ril Scott-Thomas

Leah Seymour


ictor Sharman


w John Simms

Iesha Simpson


y Simpson


aren Simpson

Tyson Simpson-Brown

Douglas S



er Stewart

May Stewart


orman Stewart


eter Stewart

Steven Stewart


alter Stewart

Dennis S


Jarod Stubbs


en Sturgeon

Elaine S


Jade Sturgeon


ed Sturgeon


hane Sturgeon

Skye Sturgeon


errence Sturgeon



Clifford Thomas




w Thomas

Peter Thomas


nald Thomas


arah Thomas

Sherese Thomas


onia Thomas



Joseph Turner




haron Turner

David Vale


achlan Vale


mber Waine

Daniel Waine


ny Waine



Eliza Wellington


redrick Wellington



Jeffrey Wellington


ylie Wellington


oretta Wellington

Melinda Wellington


helle Wellington


aula Wellington

Wreck Bay Aboriginal Community Council 9

Samantha Wellington S hannon Wellington Debr a Went

Hannah Went


nya Whaddy


wana Whaddy

Lance Whaddy


aura Whaddy


ynette Whaddy

Jinama Whaddy-Parso


drian Williams


manda Williams

Christopher Williams


ey Williams



Douglas Williams Snr

Douglas J

Williams Jnr


lanora Williams

Emma-Jane Williams


aith Williams


iona Williams

Geraldine Williams




eg Williams

James Williams


ey Williams



Melanie Williams


hael Williams


hum Williams

Penny Williams


riscilla Williams


a Williams

Rebecca Williams


t Williams Jnr


t Williams Snr

Rodney Williams


hakeela Williams


hane Williams

Shannon Williams


haron Williams


heena Williams

Sonya Williams


tacey Williams


ammy Williams

Tania Williams


imika Williams


rudy Williams

Tyson Williams


endy Williams



Killara Williams-Locke


ee Willis-Arlder


uce Yuke

Coral Yuke

10 Annual Report 2018–2019

Land Ownership & Management Establishment of Council under the Land Grant Act permitted granting of inalienable freehold title to 403 hectares of land in the Jervis Bay Territory ( JBT) to the Wreck Bay Aboriginal Community. The land has been solely managed by the Council since 1987.

In the early 1990s, Council pursued further grants of land in the JBT; including the then Jervis Bay National Park and Australian National Botanic Gardens ( Jervis Bay Annex) and, in 1995, amendments were made to the Land Grant Act and the Australian National Parks and Wildlife Conservation Act 1975 and in October 1995 Council was granted title to both parcels of land. The land grant included a marine component within Jervis Bay itself.

Prior to the land grant, Council agreed to lease the Park to the Director of National Parks (Director) by way of a Memorandum of Lease being negotiated and signed. The lease is currently undergoing a review and is of 99 years in duration.

Wreck Bay Aboriginal Community Council 1 1

In 1996, a Board of Management ( Joint Park Board) was established for Jervis Bay National Park and the Botanic Gardens with Wreck Bay Community representatives occupying five of the nine positions and in 1997 the name of the Park was changed to Booderee National Park to reflect Aboriginal ownership.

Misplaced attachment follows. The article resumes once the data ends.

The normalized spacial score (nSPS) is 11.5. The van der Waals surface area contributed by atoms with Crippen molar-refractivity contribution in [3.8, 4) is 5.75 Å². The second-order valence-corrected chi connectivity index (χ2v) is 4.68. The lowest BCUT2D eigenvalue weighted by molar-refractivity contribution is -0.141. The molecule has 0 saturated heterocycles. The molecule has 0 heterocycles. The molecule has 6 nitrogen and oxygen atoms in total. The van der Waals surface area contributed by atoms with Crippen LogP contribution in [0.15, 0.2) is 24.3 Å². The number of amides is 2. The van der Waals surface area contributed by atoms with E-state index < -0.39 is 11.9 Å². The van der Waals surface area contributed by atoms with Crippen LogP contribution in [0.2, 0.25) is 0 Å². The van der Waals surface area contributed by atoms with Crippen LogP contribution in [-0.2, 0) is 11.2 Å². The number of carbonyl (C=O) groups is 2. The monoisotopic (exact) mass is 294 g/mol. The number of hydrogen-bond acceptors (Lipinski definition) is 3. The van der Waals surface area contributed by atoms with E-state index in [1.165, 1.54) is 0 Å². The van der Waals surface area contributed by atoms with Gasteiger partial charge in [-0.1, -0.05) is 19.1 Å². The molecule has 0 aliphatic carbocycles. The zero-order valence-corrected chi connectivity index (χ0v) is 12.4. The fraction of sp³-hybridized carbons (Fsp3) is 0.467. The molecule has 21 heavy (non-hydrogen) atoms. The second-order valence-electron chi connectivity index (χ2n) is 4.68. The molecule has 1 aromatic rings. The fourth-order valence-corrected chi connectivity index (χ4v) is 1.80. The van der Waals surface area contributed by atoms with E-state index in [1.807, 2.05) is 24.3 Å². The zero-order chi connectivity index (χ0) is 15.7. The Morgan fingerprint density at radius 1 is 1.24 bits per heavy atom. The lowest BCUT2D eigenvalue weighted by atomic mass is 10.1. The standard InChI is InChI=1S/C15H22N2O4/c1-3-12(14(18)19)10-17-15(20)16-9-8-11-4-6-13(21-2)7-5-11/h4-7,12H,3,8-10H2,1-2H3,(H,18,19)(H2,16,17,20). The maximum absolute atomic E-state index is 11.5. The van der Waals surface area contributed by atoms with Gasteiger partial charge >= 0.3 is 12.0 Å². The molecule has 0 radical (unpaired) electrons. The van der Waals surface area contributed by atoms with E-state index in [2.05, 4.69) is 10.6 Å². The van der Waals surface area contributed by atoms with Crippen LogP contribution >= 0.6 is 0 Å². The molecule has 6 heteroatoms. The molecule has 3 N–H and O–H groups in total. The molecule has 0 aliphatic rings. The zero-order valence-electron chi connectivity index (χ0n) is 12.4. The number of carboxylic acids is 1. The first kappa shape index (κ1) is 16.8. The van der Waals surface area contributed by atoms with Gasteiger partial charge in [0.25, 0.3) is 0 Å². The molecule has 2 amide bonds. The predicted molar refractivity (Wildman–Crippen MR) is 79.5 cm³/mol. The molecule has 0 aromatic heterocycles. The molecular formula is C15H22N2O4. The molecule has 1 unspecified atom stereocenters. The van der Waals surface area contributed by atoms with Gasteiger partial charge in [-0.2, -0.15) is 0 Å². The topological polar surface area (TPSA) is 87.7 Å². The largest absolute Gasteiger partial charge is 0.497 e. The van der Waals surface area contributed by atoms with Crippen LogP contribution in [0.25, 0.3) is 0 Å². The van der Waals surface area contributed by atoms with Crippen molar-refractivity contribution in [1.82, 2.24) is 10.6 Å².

The current Joint Park Board comprises twelve members with Wreck Bay community representatives occupying seven positions. Wreck Bay community representatives are elected from the Wreck Bay Council Board of Directors.

In 2018, two further parcels of land, Blocks 151 and 152 in Jervis Bay, were granted to WBACC, In total, the area of land and water owned by the Council in the JBT is approximately 68 square kilometres; about 90% of the land.

The remaining land in the JBT is managed by the Department of Infrastructure, Regional Development and Cities; with the Department of Defence managing Defence Land.

Functions In accordance with the Aboriginal Land Grant ( Jervis Bay Territory) Act 1986, Council has various functions within the main categories of land holding and management, provision of community services for its members and business enterprises.

The responsible Ministers for the 2018–2019 reporting period were the Minister for Indigenous Affairs; Senator the Hon Nigel Scullion MP and the Minister for Indigenous Australians, the Hon Ken Wyatt MP.

Further to the Act, Council holds title to Aboriginal Land and exercises, for the benefit of the members of the community, the Council’s powers as owner of Aboriginal Land and any other land owned by the Council. Council can also make representations to the Minister in relation to land Council considers should become Aboriginal Land. The Council made such representations during 2018–2019, with varied success. Blocks 151 and 152 were awarded, but they represented only about 20% of the land the subject of the claim. Council resubmitted the claim and hopes to report success in the next Annual Report.